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Tent design for the Field of Cloth of Gold

In material and arrangements the tents drawn here closely resemble those depicted in the near contemporary painting of the Field of Cloth of Gold (between Ardres and Guines, near Calais), and it is therefore safe to assume that they were the original designs for the structures. 

They reveal the impressive size and splendour of the temporary accommodation erected for Henry’s court during his meeting with Francis I in June 1520. Each design features a series of tents connected to the next via galleries, together making up a pavilion. The layout of the pavilions followed as far as possible the arrangements in Tudor palaces. Larger spaces could be divided using hangings of rich cloth, and reception rooms, private apartments and chapels could be arranged with galleries connecting them. The canvas tents were dressed with rich fabrics, usually cloth of gold and velvet. 

On folio 11, each tent is dressed with blue cloth, decorated with gold. The tents are fringed under the eaves with the Tudor livery colours of white and green. The gold painted ridgeboards at the top of the roofs support carved fleurs-de-lis. 

Folio 18 is the most complex of the designs, featuring a series of four principal tents, each of which has two small round tents on either side of it. The tents are dressed in red cloth with Renaissance candelabra and ‘grotesque’ decoration. At the eaves is a running frieze bearing the royal mottoes ‘DIEU ET MON DROIT’ and ‘SEMPER VIVAT IN ETERNO’, under which is a fringe of gold. The ridgeboards here are painted gold and decorated with carved Tudor roses interspersed with fleurs-de-lis along their length. On top of the tent poles are ‘King’s beasts’ (lions, greyhounds, dragons, harts and heraldic antelopes) holding standards topped either with the closed crown imperial or a fleur-de-lis and flying square pennants of fleurs-de-lis, Beaufort portcullises, royal arms and Tudor roses. At the extreme left end, above the entry flap, is a vase structure, out of which arises a standard of the Tudor rose, topped by a fleur-de-lis.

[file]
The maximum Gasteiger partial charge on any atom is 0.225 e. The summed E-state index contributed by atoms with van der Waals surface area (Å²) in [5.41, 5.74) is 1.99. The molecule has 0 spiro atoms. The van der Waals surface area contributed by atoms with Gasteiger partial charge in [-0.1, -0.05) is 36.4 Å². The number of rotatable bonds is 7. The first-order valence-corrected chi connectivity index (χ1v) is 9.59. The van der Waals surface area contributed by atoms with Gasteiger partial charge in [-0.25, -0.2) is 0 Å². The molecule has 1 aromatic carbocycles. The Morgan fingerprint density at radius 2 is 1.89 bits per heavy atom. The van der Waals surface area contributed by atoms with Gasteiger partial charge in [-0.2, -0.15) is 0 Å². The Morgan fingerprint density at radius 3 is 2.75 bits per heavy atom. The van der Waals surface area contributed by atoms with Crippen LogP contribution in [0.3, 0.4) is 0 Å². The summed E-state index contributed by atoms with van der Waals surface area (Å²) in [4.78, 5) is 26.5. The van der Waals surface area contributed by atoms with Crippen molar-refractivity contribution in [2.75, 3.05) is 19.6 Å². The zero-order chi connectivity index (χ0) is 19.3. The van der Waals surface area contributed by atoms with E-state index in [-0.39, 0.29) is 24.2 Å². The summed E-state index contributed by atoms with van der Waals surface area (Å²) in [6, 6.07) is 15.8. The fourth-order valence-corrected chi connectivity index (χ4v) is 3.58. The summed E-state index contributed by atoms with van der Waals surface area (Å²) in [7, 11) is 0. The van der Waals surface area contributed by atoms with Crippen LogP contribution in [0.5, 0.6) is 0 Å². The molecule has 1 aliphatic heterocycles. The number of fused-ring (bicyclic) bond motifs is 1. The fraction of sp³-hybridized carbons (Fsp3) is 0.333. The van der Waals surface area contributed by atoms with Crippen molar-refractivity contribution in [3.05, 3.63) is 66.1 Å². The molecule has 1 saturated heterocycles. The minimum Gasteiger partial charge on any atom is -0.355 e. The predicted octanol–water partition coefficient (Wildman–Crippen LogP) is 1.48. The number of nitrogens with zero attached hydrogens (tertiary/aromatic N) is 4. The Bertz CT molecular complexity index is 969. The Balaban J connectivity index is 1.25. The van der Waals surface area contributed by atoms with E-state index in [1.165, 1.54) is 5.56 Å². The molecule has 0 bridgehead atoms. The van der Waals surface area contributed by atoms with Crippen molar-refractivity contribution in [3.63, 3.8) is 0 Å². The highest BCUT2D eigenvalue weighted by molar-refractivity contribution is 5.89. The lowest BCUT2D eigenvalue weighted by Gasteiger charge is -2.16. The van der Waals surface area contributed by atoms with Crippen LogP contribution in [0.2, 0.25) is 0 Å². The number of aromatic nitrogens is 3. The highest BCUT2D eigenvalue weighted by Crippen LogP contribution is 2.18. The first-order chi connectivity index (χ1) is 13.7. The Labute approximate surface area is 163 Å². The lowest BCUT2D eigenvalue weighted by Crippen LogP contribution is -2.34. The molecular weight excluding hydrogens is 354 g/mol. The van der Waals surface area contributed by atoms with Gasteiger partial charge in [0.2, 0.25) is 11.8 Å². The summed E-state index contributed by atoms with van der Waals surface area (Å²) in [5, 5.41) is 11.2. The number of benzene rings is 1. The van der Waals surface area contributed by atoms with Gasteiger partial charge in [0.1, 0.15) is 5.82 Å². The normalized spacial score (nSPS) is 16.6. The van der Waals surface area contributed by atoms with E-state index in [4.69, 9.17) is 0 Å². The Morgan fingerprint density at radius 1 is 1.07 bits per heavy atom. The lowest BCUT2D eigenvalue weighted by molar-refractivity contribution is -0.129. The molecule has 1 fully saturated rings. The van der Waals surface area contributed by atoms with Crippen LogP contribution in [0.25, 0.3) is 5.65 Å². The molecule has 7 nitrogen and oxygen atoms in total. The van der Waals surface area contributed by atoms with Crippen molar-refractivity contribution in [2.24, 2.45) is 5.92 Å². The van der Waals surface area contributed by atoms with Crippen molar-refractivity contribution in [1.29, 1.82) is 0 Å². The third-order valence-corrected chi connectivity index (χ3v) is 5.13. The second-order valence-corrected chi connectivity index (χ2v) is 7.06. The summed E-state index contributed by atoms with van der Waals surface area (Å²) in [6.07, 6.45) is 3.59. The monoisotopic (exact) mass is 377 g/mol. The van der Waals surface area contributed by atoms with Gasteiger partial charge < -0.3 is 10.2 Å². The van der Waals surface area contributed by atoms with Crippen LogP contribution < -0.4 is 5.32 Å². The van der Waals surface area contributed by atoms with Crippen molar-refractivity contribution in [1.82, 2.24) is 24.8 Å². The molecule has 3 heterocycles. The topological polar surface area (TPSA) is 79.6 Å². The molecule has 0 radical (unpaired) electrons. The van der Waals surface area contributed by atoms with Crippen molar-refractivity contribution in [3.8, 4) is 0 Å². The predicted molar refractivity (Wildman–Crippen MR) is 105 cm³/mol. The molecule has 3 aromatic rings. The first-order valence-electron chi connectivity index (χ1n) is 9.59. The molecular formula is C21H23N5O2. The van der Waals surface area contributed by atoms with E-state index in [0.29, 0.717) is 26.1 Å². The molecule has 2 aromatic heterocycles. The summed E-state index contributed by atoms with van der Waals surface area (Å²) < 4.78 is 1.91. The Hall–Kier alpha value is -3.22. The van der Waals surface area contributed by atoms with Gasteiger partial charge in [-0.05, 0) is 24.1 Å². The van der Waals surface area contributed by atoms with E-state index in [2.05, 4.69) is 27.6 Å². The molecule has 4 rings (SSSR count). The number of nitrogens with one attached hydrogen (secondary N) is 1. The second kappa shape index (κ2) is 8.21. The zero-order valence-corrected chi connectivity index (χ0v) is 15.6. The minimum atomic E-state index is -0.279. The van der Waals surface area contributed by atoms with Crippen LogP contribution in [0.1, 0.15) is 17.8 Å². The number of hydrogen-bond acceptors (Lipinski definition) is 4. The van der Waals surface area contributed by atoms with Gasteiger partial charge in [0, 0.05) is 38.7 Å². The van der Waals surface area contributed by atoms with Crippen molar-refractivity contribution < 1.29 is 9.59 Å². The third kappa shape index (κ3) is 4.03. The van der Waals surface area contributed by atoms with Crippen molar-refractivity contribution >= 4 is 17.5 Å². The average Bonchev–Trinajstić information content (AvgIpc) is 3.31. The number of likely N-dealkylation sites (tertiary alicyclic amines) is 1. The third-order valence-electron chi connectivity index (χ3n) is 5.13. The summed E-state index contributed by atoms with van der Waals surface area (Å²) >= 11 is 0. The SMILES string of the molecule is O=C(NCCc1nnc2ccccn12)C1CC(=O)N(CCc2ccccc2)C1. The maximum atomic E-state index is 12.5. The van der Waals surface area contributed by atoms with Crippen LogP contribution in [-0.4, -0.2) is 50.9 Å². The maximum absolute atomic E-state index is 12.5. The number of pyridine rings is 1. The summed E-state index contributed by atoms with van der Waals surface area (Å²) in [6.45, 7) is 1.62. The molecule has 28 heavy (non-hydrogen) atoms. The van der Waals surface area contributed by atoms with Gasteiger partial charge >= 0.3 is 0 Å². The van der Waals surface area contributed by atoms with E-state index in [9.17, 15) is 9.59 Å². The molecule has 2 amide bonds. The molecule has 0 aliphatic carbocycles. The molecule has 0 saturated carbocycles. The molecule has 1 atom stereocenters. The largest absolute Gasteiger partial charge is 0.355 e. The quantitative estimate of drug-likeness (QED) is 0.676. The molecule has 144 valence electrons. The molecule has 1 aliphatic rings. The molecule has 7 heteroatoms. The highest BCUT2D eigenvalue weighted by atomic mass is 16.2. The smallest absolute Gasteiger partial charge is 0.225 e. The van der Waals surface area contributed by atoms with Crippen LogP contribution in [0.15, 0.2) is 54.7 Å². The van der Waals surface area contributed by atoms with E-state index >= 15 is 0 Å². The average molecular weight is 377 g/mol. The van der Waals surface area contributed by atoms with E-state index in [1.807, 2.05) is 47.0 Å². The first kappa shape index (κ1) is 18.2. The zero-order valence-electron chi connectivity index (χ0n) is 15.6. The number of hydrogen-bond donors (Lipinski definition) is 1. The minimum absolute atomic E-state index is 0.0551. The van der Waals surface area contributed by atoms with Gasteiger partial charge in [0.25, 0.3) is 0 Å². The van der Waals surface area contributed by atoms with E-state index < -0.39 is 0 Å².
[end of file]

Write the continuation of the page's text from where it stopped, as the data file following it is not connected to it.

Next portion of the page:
The design on folio 19 features tents in the green and white Tudor livery colours: one large tent followed by one smaller one and linked by galleries, flanked on each side and intersected by ten smaller rectangular and circular tents. The ridgeboards carry carved fleurs-de-lis painted gold; plate-like stands can be seen with poles or spikes onto which ‘king’s beasts’ or other decorative devices could be set. They are fringed at the eaves in blue, red and gold – the colours of the royal arms. 

Folio 76 shows a pavilion of tents, also in green and white. All are decorated with Renaissance candelabra, arabesque and foliage. The drawing, intended to convey three-dimensionality, is annotated with measurements down the page: xviij foote; xx fote; xviij fote (18 foot; 20 foot; 18 foot) xxx fote yn length and yn bredyth xviij (30 foot in length and in breadth 18) In length XL fote and in bredth xix fote (In length 40 foot and in breadth 19).

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